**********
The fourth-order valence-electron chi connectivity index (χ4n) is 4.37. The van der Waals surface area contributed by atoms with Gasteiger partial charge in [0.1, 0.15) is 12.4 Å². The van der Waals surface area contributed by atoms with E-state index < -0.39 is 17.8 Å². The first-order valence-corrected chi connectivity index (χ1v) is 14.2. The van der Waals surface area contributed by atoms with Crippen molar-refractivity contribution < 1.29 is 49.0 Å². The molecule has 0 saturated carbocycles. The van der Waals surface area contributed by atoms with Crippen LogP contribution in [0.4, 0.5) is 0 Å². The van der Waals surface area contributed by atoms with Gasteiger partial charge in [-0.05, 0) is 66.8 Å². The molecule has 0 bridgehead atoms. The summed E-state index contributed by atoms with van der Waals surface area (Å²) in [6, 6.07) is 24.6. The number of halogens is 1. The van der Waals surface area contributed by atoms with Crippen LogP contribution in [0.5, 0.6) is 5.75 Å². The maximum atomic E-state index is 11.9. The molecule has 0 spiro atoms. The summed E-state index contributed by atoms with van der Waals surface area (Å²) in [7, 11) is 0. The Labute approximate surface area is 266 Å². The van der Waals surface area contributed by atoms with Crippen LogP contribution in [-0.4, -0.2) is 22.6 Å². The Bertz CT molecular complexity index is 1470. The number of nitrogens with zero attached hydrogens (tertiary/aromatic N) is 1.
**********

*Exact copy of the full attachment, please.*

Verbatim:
The fourth-order valence-electron chi connectivity index (χ4n) is 4.37. The van der Waals surface area contributed by atoms with Gasteiger partial charge in [0.1, 0.15) is 12.4 Å². The van der Waals surface area contributed by atoms with E-state index < -0.39 is 17.8 Å². The first-order valence-corrected chi connectivity index (χ1v) is 14.2. The van der Waals surface area contributed by atoms with Crippen molar-refractivity contribution < 1.29 is 49.0 Å². The molecule has 0 saturated carbocycles. The van der Waals surface area contributed by atoms with Crippen LogP contribution in [0.4, 0.5) is 0 Å². The van der Waals surface area contributed by atoms with Gasteiger partial charge in [-0.05, 0) is 66.8 Å². The molecule has 0 bridgehead atoms. The summed E-state index contributed by atoms with van der Waals surface area (Å²) in [6, 6.07) is 24.6. The number of halogens is 1. The van der Waals surface area contributed by atoms with Crippen LogP contribution in [0.5, 0.6) is 5.75 Å². The maximum atomic E-state index is 11.9. The molecule has 0 spiro atoms. The summed E-state index contributed by atoms with van der Waals surface area (Å²) in [7, 11) is 0. The Labute approximate surface area is 266 Å². The van der Waals surface area contributed by atoms with Crippen LogP contribution in [-0.4, -0.2) is 22.6 Å². The Bertz CT molecular complexity index is 1470. The number of nitrogens with zero attached hydrogens (tertiary/aromatic N) is 1.